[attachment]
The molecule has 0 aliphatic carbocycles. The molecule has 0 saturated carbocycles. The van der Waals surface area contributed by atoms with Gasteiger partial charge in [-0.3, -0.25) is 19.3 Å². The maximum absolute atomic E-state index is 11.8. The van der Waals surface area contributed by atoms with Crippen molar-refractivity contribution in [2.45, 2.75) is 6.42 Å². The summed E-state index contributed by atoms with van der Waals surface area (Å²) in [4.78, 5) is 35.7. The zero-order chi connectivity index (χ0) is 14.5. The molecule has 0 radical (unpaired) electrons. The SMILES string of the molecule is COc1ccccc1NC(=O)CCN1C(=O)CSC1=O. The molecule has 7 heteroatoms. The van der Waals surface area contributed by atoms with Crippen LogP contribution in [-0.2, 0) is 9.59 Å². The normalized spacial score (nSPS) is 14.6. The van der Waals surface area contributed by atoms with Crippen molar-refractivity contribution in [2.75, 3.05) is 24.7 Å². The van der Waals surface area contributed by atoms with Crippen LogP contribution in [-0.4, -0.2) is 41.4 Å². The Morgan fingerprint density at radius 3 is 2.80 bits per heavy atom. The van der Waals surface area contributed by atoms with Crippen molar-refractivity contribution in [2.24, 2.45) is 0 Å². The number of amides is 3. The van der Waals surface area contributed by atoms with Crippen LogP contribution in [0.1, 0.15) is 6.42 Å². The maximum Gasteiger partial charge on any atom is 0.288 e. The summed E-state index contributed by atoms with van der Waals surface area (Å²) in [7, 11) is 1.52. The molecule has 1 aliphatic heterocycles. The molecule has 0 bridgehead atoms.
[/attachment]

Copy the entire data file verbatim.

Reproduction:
The molecule has 0 aliphatic carbocycles. The molecule has 0 saturated carbocycles. The van der Waals surface area contributed by atoms with Gasteiger partial charge in [-0.3, -0.25) is 19.3 Å². The maximum absolute atomic E-state index is 11.8. The van der Waals surface area contributed by atoms with Crippen molar-refractivity contribution in [2.45, 2.75) is 6.42 Å². The summed E-state index contributed by atoms with van der Waals surface area (Å²) in [4.78, 5) is 35.7. The zero-order chi connectivity index (χ0) is 14.5. The molecule has 0 radical (unpaired) electrons. The SMILES string of the molecule is COc1ccccc1NC(=O)CCN1C(=O)CSC1=O. The molecule has 7 heteroatoms. The van der Waals surface area contributed by atoms with Crippen LogP contribution in [-0.2, 0) is 9.59 Å². The normalized spacial score (nSPS) is 14.6. The van der Waals surface area contributed by atoms with Crippen molar-refractivity contribution in [2.75, 3.05) is 24.7 Å². The van der Waals surface area contributed by atoms with Crippen LogP contribution in [-0.4, -0.2) is 41.4 Å². The Morgan fingerprint density at radius 3 is 2.80 bits per heavy atom. The van der Waals surface area contributed by atoms with Crippen molar-refractivity contribution in [2.24, 2.45) is 0 Å². The number of amides is 3. The van der Waals surface area contributed by atoms with Crippen LogP contribution in [0.1, 0.15) is 6.42 Å². The maximum Gasteiger partial charge on any atom is 0.288 e. The summed E-state index contributed by atoms with van der Waals surface area (Å²) in [7, 11) is 1.52. The molecule has 1 aliphatic heterocycles. The molecule has 0 bridgehead atoms.